3. Who is your intended  target? Surely it cannot be a everybody who is after entertainment. You know for sure that after paying such amount of money, the first thing a person does is download there favourite movies. And most HD movies start at 3gig.

    4. What is it with TE you are so keen to talk about? What is the ratio you are gonna use to limit “heavy” users? What is the minimum speed one is going to download at after TE is applied? What is the minimum and maximum speed for uploading after shaping?

    1. Point 1: There are no cheap, reliable last mile options in Zim. That’s why everything is expensive. In Europe or the US there was an existing, well-provisioned telephone system. Zim’s clearly isn’t capable of supporting the traffic demands so the only option is to introduce new technology. 3G isn’t really scalable to the needs of the whole country so 3.9G/4G is probably the best option for now. It isn’t that cheap to set up (partly because trained staff are expensive) and, to be honest, it probably isn’t as reliable as a good ADSL link but those are few and far between. At least its scalable and better suited to the mobile devices that most Zimbabweans are likely to use to access the web in the next 5 years or so. 

      Point 2: Virtually all Internet traffic is transported using ‘best effort’ so no ISP in the world will actually offer you a service guarantee. I agree that more specific information on how ZOL will limit traffic should be provided though (are they going to halve speeds? Quarter them?).

      On point 3, you can hardly expect an ISP to condone illegal downloading (unless Netflix has started operating in Zim…) and, frankly, it is just unrealistic for customers in Zim to think that HD movie downloads are an option given our limited infrastructure. And that’s not really ZOL’s fault is it?

      1. 1) TelOne copper is generally a good last mile + could be cheap.  Unfortunately the regulator (POTRAZ) has not force TelOne to unbundle it.  TelOne used to charge ZOL about $20 per month for a single pair.  I say “used to” because TelOne now refuses to sell the copper lines to ISPs as they want to do the service themselves.  Unlike in the UK where BT was forbidden from directly entering the market initially (to stop a monopoly), in Zimbabwe new entrants are forbidden from entering by the incumbent. Keep in mind before you are even allowed to offer a last mile you must pay the government US$4 million.  That kinda drives off people like ZOL being able to afford to our own last mile, and also drives all costs up.  This is in addition to approximately 5% of all revenue from IAPs that must get paid to POTRAZ.  Then you have 15% VAT!  All in all, depending on service, at least 25-50% of end-user cost is paid direct to government.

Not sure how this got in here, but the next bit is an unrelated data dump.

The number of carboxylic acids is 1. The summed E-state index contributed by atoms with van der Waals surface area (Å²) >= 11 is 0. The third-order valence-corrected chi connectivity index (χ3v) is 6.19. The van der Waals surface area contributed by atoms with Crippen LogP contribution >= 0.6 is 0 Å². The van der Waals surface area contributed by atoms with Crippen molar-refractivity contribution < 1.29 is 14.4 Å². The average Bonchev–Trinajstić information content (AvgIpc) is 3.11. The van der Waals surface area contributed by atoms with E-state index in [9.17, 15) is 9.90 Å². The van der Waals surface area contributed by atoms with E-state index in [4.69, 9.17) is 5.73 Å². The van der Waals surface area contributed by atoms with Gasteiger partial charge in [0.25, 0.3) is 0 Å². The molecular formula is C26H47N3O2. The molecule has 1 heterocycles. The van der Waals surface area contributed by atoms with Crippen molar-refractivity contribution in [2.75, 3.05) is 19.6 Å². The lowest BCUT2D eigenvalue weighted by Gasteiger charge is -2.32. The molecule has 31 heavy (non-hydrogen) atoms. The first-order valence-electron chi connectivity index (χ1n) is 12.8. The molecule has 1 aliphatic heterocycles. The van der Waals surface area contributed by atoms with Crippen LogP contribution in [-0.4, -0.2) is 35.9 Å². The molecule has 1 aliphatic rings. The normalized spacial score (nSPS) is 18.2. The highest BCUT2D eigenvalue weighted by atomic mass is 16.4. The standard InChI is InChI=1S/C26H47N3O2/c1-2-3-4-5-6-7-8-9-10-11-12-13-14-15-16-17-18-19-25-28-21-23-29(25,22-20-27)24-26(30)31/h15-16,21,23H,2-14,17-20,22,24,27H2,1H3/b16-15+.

2) Well that is sort of right. All is “best effort” typically – but as long as a pipe is not full, “best effort” is as good as “guaranteed”.  For example when ZOL buys an STM-1 (that is 155mbps) from an upstream provider we pretty much get that all the way to the Internet (e.g. Google, YouTube etc)

        3) I agree Zim has limitations – or rather limitations in price.  You can download all your HD movies you want (and I assume you will use a legal service), but you cannot assume it will cost the same as it would in USA for example.

      2.  Though l agree with your view, l disagree on point three because in real world over thats what people do and thus the main reason of paying for faster internet downloads.

        There are more legal uses for downloading large files like for example, l like testing new Linux distros and l use P2P for downloads because of reliable file checksum. So if l was going to be a ZOL customer, there internet policeman will at my door everyday.

        1. Macd, you are an Internet “power user” and you assume everyone is like you (I make the same mistake all the time so I can relate to you).  Believe it or not, there are many people in Zim (and the world) who want to do a few emails, browse some news sites, maybe watch a little YouTube – i.e. not use much Internet and not want to worry about “over usage” if they happen to do something big by mistake (or get a virus etc).  This is our target market for this product.  There are many packages at ZOL – aimed at different types of you users.  I don’t think it is fair for you take our basic, entry-level, low-usage package and say “well this won’t let me be a power user”.  

          I believe the article was applauding us bringing in a well priced product at a low entry-level price for what it is.  It wasn’t about us introducing a mass market service that is so cheap we cannot service properly.If you want to watch illegal DVDs, it is way cheaper to just buy a pirate DVD from our local Jack Sparrow the pirate – who amazingly seems immune from the law. I sure wish I could catch him – he steals bandwidth from ZOL – and yes I mean steal.  I’ll catch him one day – I have a good case history already. 

          1.  Yes you are right David, l quickly celebrated when l read the headline before l got into the details. You know people like me likes very extremely fast internet but we dont want to pay 🙂

            For now, l will stick with PowerTel because when there is no electricity cuts, it does seem to work.

            But thanks anywhere, you are good chating buddy. But on the other note, are you a customer of Phorm lnc? That company which sneaks into people internet activities and spy on them reporting back to the master, hopefully you are not!!.

            Your last lines got my attention, it seems like you are happy to install spying software at ISP level targeting your customers. Am l wrong?

            1. we don’t have the time, energy or money to do what you suggest!  Jack Sparrow is not my customer (not a paying one at least).  However, if you steal from me, I will  use everything in my power to bring you to justice.  It amazes me that law enforcement is not concerned with someone breaking everyone copyright law there is!